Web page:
Weather Two states braced for more dangerous downpours
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Two states braced for more dangerous downpours

queensland rain floods
Queensland is preparing for more rain as a dangerous weather system threatens to re-intensify. Photo: AAP
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There are grave fears for a motorcyclist missing for more than a day after flooding in south-eastern Queensland, with another drenching on the way for the cross-border regions.

The 54-year-old man’s motorcycle helmet was found near Gympie on Wednesday and there are fears he was swept away while trying to negotiate the deluge around Cedar Pocket.

He had still not been found by Thursday afternoon.

South-eastern Queensland and northern NSW have endured days of intense rainfall stems a slow-moving storm system that has triggered flash flooding and has already claimed one life.

The body of a 63-year-old woman was found submerged in a vehicle that had been swept into raging stormwaters west of Eumundi on the Sunshine Coast on Wednesday morning.

On Thursday afternoon, storm clouds were again gathering. Emergency officials warned of a “concerning weather system” off the coast that was tracking towards land, with widespread rain predicted to last for another week.

The Bureau of Meteorology also said there was an increased chance of unusually high rainfall – in the top 20 per cent of historical records – for much of eastern NSW in the next three months.

Parts of NSW’s far north coast had more than 240 millimetres of rain in the 24 hours to Thursday morning, with six people rescued from flood waters.

In Queensland, up to 600 millimetres of rain fell in the south-east on Wednesday and at least another 300 millimetres is expected on Thursday, with a raft of severe weather warnings issued.

Queensland Fire and Emergency Services Deputy Commissioner Mark Roche SES said the organisation had dealt with more than 240 incidents since 5am on Wednesday, including 19 rescue jobs.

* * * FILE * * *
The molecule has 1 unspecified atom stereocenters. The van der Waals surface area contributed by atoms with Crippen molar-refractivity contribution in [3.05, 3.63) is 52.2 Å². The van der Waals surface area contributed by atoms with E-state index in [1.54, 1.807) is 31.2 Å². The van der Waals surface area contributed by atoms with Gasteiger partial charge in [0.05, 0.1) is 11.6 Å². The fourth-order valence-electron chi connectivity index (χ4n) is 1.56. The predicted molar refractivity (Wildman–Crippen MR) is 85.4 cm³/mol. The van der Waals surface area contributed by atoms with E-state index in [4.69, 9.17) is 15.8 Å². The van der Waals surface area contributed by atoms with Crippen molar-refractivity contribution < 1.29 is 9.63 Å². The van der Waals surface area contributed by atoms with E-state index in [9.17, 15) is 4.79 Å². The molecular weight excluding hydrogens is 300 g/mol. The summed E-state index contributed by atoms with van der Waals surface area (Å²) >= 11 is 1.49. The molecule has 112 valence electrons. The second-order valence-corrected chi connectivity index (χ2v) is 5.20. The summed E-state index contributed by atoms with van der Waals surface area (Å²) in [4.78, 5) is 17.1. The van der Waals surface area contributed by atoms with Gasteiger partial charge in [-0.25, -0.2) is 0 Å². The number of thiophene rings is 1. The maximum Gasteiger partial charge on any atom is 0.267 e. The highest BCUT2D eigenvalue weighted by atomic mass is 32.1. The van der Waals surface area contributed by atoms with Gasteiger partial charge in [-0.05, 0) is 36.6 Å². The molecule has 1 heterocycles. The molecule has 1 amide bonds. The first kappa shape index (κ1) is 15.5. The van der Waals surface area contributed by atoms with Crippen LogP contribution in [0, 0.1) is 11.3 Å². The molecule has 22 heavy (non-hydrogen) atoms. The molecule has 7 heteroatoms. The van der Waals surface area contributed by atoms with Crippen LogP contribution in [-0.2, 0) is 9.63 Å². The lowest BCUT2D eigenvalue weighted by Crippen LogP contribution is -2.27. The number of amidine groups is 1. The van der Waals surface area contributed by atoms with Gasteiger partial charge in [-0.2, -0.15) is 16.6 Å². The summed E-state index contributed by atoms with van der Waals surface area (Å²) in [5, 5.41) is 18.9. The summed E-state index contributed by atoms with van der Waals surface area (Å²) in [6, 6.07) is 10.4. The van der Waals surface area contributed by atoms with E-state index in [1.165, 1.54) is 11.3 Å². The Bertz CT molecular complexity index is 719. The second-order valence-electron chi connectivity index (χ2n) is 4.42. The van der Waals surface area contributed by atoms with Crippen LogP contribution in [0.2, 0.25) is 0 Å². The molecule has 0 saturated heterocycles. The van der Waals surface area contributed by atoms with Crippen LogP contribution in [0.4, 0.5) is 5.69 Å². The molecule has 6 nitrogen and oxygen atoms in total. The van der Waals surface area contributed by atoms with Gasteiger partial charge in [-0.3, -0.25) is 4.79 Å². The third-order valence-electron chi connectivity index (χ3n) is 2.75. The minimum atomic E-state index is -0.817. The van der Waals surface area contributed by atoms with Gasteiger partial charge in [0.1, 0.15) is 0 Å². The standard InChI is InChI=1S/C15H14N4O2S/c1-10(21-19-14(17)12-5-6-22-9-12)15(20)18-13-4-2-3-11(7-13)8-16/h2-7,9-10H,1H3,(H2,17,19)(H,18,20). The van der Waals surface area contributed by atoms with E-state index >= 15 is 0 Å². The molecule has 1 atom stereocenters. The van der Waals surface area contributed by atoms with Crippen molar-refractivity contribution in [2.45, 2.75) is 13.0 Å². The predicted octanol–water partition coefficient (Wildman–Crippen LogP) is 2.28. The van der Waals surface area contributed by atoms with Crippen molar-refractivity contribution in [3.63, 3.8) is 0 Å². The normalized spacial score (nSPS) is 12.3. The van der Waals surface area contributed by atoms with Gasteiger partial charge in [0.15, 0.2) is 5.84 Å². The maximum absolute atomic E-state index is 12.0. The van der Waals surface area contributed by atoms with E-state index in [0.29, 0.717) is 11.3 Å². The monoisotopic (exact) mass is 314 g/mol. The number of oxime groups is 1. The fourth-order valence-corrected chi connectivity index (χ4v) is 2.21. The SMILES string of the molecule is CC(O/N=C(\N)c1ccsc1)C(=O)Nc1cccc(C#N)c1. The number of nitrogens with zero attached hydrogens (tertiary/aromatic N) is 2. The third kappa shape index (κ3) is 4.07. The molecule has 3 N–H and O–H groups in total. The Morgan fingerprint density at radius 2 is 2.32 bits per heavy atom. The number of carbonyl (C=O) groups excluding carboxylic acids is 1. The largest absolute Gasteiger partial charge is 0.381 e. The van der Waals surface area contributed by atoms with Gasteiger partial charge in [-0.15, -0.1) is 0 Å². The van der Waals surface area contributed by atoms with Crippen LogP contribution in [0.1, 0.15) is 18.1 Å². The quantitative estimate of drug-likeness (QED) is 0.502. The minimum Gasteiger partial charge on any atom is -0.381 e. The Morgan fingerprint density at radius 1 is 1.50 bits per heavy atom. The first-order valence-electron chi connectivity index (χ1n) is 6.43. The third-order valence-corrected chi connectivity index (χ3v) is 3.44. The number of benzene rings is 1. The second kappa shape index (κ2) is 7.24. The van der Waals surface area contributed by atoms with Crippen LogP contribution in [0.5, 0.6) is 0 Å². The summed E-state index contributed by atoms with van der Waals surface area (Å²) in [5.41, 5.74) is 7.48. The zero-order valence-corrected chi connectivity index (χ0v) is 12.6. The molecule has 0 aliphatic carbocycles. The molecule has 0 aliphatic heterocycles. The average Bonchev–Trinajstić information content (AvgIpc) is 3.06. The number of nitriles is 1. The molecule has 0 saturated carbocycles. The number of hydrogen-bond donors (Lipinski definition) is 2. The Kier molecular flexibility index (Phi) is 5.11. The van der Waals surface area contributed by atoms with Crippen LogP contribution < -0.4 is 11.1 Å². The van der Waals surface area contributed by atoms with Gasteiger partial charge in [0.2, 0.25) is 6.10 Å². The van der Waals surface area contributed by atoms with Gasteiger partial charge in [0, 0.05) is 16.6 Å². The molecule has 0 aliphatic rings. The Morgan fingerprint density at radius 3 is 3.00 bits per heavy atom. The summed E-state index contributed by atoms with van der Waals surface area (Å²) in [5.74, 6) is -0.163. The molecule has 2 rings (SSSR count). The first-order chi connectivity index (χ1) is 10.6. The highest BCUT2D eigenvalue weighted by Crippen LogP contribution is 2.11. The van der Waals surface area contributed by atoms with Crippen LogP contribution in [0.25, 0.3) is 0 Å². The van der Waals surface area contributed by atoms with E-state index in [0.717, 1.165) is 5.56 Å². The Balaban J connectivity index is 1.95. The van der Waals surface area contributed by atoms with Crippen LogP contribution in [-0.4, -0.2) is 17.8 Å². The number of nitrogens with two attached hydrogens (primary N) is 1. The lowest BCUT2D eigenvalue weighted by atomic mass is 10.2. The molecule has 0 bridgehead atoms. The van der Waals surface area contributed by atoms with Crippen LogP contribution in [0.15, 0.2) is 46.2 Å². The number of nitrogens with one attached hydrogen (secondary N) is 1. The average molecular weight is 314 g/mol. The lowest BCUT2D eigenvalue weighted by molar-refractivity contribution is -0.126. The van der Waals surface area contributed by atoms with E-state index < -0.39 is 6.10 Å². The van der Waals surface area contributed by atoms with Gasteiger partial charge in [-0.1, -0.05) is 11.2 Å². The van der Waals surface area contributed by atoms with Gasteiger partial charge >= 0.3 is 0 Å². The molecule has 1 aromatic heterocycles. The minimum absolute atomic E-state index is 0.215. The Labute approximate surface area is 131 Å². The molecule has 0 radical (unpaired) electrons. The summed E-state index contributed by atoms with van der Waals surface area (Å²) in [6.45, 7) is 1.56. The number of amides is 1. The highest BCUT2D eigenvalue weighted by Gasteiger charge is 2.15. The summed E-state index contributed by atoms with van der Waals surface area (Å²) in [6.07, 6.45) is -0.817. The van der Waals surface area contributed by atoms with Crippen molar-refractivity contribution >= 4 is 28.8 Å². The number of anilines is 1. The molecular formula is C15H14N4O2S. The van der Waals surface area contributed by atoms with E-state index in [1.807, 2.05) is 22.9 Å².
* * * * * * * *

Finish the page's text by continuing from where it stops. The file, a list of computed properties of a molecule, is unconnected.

“We’ve got quite a number of SES volunteers prepped and ready to provide support where needed … mainly around the south-east corner and on the north coast,” he told the Nine Network.

“But we are saying to people they need to take responsibility as well” and not enter flooded areas.

NSW SES Assistant Commissioner Dean Storey said emergency crews had taken more than 1100 calls for help in the Sydney area in the past 48 hours.

“Our focus is now very much shifting to that north coast and the far north coast of NSW with that very concerning weather system … sitting just off the coast and due to make land fall,” he told the ABC on Thursday.

Communities are being urged to be aware of risks in their local areas and monitor changing forecasts.

“If you live in a flood-prone area, know what you would do and your family would do if you needed to evacuate your home,” Mr Storey said.

“It’s been a very wet summer. The soil is saturated, rivers are full, dams are full.

“Any additional rainfall will have a very concerning effect than it would in a normal area.”

On Wednesday, Queensland Premier Annastacia Palaszczuk warned the weather system had “the potential to be a significant rainfall event for south-east Queensland”.

“Since many catchments are now saturated, there is an increased risk of dangerous and life-threatening flash flooding over the coming days,” she said.

The Bureau of Meteorology has issued a general flood warning for south-east Queensland amid signs the weather system will intensify through Thursday and into Friday. Damaging winds are also expected.

In NSW, there are severe weather warnings for Tenterfield, Dorrigo and Bellingen, which will likely continue to Friday.

The BOM said six-hourly rainfall totals of 70-100 millimetres were likely, increasing to 100-160 millimetres over areas east of Kyogle and Grafton.

An initial flood watch was issued for parts of the northern rivers and mid-north coast on Wednesday afternoon, affecting the the Tweed, Brunswick, Wilsons, Richmond, Orara, Bellinger and Nambucca Rivers.

The rain is being caused by a strong upper trough and low-pressure system, which will move slowly in a southern direction across Queensland on Thursday.

A surface trough on NSW’s north-east coast is deepening as it responds to the upper system. It will move slowly on Thursday and Friday, producing heavy, persistent rainfall and thunderstorms on those days.

-with AAP